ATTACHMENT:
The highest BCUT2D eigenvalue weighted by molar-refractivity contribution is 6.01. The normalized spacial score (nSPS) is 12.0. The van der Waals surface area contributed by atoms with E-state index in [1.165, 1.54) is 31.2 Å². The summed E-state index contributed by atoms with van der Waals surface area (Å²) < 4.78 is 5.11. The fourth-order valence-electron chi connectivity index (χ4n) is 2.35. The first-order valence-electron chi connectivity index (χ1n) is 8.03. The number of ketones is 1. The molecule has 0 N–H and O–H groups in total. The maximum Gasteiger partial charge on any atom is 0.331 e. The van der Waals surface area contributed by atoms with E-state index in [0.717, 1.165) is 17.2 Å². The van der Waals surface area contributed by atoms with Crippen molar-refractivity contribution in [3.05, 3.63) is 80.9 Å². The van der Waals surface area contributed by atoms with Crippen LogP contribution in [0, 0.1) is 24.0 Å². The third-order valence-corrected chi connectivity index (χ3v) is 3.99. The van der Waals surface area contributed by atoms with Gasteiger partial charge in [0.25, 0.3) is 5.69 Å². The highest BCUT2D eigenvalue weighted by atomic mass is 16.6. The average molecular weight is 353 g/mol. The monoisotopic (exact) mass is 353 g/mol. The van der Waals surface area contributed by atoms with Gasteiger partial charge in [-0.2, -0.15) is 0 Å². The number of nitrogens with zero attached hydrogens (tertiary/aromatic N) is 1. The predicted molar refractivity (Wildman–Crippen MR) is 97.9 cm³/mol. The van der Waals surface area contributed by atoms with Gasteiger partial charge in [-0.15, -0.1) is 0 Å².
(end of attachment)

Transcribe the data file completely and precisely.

The highest BCUT2D eigenvalue weighted by molar-refractivity contribution is 6.01. The normalized spacial score (nSPS) is 12.0. The van der Waals surface area contributed by atoms with E-state index in [1.165, 1.54) is 31.2 Å². The summed E-state index contributed by atoms with van der Waals surface area (Å²) < 4.78 is 5.11. The fourth-order valence-electron chi connectivity index (χ4n) is 2.35. The first-order valence-electron chi connectivity index (χ1n) is 8.03. The number of ketones is 1. The molecule has 0 N–H and O–H groups in total. The maximum Gasteiger partial charge on any atom is 0.331 e. The van der Waals surface area contributed by atoms with E-state index in [0.717, 1.165) is 17.2 Å². The van der Waals surface area contributed by atoms with Crippen molar-refractivity contribution in [3.05, 3.63) is 80.9 Å². The van der Waals surface area contributed by atoms with Crippen LogP contribution in [0, 0.1) is 24.0 Å². The third-order valence-corrected chi connectivity index (χ3v) is 3.99. The van der Waals surface area contributed by atoms with Gasteiger partial charge in [0.25, 0.3) is 5.69 Å². The highest BCUT2D eigenvalue weighted by atomic mass is 16.6. The average molecular weight is 353 g/mol. The monoisotopic (exact) mass is 353 g/mol. The van der Waals surface area contributed by atoms with Gasteiger partial charge in [-0.2, -0.15) is 0 Å². The number of nitrogens with zero attached hydrogens (tertiary/aromatic N) is 1. The predicted molar refractivity (Wildman–Crippen MR) is 97.9 cm³/mol. The van der Waals surface area contributed by atoms with Gasteiger partial charge in [-0.15, -0.1) is 0 Å².